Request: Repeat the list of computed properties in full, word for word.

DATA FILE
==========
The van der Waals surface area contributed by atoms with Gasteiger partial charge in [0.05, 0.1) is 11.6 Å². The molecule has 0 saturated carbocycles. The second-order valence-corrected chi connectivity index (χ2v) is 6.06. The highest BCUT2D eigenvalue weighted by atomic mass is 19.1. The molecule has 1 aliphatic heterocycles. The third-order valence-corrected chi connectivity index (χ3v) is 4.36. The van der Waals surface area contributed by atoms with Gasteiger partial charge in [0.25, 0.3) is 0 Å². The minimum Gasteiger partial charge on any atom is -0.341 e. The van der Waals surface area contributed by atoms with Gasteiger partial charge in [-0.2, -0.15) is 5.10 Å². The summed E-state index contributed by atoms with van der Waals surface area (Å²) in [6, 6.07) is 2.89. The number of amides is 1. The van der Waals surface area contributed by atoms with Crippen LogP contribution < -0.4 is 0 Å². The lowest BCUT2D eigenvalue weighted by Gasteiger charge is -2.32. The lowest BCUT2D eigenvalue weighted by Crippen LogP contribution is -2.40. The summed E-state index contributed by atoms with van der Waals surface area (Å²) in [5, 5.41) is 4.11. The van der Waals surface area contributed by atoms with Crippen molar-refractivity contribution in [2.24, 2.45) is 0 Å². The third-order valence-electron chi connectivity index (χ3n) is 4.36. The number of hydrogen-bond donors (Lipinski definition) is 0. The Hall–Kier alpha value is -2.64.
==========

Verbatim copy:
The van der Waals surface area contributed by atoms with Gasteiger partial charge in [0.05, 0.1) is 11.6 Å². The molecule has 0 saturated carbocycles. The second-order valence-corrected chi connectivity index (χ2v) is 6.06. The highest BCUT2D eigenvalue weighted by atomic mass is 19.1. The molecule has 1 aliphatic heterocycles. The third-order valence-corrected chi connectivity index (χ3v) is 4.36. The van der Waals surface area contributed by atoms with Gasteiger partial charge in [0.25, 0.3) is 0 Å². The minimum Gasteiger partial charge on any atom is -0.341 e. The van der Waals surface area contributed by atoms with Gasteiger partial charge in [-0.2, -0.15) is 5.10 Å². The summed E-state index contributed by atoms with van der Waals surface area (Å²) in [6, 6.07) is 2.89. The number of amides is 1. The van der Waals surface area contributed by atoms with Crippen LogP contribution < -0.4 is 0 Å². The lowest BCUT2D eigenvalue weighted by Gasteiger charge is -2.32. The lowest BCUT2D eigenvalue weighted by Crippen LogP contribution is -2.40. The summed E-state index contributed by atoms with van der Waals surface area (Å²) in [5, 5.41) is 4.11. The van der Waals surface area contributed by atoms with Crippen molar-refractivity contribution in [2.24, 2.45) is 0 Å². The third-order valence-electron chi connectivity index (χ3n) is 4.36. The number of hydrogen-bond donors (Lipinski definition) is 0. The Hall–Kier alpha value is -2.64.